Brutality and Equanimity

This morning: S-21. The former high school that was turned by the Khmer Rouge into a prison. A place where people were tortured in defense of the “revolution.” Of the 14,000 or so prisoners who walked through its doors, only a couple of handfuls survived. There are two main “exhibits”. The first is room after room of photographs shot by the Khmer Rouge themselves to document the people under interrogation. The second is the building were people were held. The bottom floor classrooms were walled off with brick to make individual cells for the “important”prisoners. The top floors were for mass detention. Also on display were some of the equipment used for torture and photographs and stories of people who were lost and assumed to have died at the hands of the Khmer Rouge, including Khmer Rouge revolutionaries who died during its purges.

It was a sick and brutal business. The place today is awash with memory and its ghosts. According to Joy, the stench that formerly permeated the site has gone, but to my inner senses, the cloud of suffering and death has not gone away.

And then this afternoon: the National Museum. A beautiful building housing the largest collection of Khmer statuery in the world; most of it religious.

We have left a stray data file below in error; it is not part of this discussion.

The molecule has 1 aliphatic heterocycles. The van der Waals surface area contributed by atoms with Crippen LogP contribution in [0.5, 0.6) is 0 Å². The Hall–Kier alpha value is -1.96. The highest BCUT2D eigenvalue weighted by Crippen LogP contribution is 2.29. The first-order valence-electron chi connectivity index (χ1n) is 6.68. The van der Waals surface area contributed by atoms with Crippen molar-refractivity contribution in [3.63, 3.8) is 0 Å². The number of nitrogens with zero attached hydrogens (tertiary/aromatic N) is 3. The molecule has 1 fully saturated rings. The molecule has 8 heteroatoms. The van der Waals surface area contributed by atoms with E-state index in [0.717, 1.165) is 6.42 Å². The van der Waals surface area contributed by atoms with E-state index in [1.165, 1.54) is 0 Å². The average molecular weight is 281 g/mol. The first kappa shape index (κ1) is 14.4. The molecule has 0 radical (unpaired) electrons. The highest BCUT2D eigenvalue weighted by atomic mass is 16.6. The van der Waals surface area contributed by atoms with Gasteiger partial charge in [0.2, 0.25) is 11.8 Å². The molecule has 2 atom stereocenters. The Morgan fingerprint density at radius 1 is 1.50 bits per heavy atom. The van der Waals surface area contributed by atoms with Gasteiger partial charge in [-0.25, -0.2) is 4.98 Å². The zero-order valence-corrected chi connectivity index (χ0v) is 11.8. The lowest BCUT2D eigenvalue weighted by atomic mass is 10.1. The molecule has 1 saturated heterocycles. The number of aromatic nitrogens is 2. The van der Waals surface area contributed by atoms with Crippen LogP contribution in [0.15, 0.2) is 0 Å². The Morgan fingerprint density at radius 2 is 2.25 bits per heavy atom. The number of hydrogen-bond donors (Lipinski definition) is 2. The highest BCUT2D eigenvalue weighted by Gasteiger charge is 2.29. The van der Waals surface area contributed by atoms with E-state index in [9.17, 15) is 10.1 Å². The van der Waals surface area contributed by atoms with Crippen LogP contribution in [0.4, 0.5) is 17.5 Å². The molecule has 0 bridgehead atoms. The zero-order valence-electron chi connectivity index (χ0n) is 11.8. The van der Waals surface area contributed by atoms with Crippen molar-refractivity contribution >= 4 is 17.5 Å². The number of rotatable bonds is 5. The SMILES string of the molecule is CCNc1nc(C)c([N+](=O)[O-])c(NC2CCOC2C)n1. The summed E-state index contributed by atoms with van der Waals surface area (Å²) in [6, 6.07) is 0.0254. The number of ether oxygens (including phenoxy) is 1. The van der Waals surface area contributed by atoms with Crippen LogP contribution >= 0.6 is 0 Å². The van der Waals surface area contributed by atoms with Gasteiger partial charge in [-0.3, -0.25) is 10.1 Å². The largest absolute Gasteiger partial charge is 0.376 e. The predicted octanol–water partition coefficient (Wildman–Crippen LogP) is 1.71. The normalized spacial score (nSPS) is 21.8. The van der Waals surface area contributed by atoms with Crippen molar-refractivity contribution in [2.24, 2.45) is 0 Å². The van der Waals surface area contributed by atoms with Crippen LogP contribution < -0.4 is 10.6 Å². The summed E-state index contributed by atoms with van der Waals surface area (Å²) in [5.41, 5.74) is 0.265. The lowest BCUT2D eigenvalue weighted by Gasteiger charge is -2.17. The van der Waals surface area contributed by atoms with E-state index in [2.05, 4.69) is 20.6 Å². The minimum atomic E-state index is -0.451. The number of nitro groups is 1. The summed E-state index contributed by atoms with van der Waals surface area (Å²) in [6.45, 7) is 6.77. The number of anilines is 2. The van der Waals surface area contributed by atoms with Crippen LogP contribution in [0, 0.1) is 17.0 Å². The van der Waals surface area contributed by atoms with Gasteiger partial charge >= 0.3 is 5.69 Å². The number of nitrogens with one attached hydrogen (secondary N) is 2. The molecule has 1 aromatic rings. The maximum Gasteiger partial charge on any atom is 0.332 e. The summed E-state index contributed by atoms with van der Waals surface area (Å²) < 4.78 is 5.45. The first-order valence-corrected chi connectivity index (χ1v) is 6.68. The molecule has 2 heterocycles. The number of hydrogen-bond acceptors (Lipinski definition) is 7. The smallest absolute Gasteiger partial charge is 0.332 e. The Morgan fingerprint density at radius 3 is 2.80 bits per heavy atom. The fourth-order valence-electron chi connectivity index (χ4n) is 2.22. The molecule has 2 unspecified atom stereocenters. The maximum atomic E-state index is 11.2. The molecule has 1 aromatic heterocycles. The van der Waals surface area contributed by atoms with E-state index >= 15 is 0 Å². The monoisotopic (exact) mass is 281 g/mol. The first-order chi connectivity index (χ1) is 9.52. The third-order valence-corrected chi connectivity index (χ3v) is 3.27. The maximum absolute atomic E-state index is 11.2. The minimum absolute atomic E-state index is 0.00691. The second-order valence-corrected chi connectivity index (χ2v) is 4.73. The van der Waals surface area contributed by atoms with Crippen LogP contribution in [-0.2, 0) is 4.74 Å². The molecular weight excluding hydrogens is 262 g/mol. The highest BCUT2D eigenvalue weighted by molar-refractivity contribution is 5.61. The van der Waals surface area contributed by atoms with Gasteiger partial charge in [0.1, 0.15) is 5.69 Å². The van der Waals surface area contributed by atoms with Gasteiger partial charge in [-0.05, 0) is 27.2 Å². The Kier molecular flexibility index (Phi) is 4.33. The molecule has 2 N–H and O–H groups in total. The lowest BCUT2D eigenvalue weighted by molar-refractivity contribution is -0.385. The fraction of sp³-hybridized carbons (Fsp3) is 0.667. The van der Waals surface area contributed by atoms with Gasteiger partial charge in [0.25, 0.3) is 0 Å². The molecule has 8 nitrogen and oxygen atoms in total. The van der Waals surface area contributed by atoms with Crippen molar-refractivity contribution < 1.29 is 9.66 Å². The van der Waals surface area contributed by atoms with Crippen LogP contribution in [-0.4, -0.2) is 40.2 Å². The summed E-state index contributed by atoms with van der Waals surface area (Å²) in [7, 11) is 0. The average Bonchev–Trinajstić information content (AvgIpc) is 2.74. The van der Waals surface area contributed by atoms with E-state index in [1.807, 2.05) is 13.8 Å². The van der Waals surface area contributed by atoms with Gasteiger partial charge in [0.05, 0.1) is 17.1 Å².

There have been two major influences on religion in Cambodia – Hinduism and Buddhism. I don’t know that I’ve ever seen more statues (small and large) of Vishnu and the Buddha in one place. How cool and serene they looked, especially the Buddha. My favorites were the ones with the slight smile. Not a smile of hidden knowledge – nothing so esoteric as that. No, to me it was more like the smile of a survivor. A smile that says, “I’ve looked into the terrible maw of the universe and passed through to the other side. This is my seat, my place in the universe, and from it, I will not budge. Suffering and joy may pass before me, and I will take part in them, but they do not define who I am.”

And don’t think it wasn’t lost on me, this day’s irony. S-21 in the morning and the Buddha in the afternoon. How to get from one to the other, though, that’s the mystery. And I don’t mean anything so mundane as car, tuk tuk, or moto. The Buddha’s life was sculpted such so as to become free from suffering. Not its avoidance, not hiding from it, but from witnessing its impermenance and from suffering’s origins in ignorance, fear, and hatred. In understanding that everything is connected to everything else.

Tuol Sleng was once a school named Ponhea Yat. Then it became a prison called S-21. Now, as Tuol Sleng it is a kind of school once more.

Things change; they always do. The cliche is that it is the one thing that a person can count on. I don’t have any answers, and I don’t have a snappy ending to this post. What I do know is that I’ve witnesssed two faces of Cambodia today. Maybe that’s enough for now.


~ by Samer on August 11, 2007.

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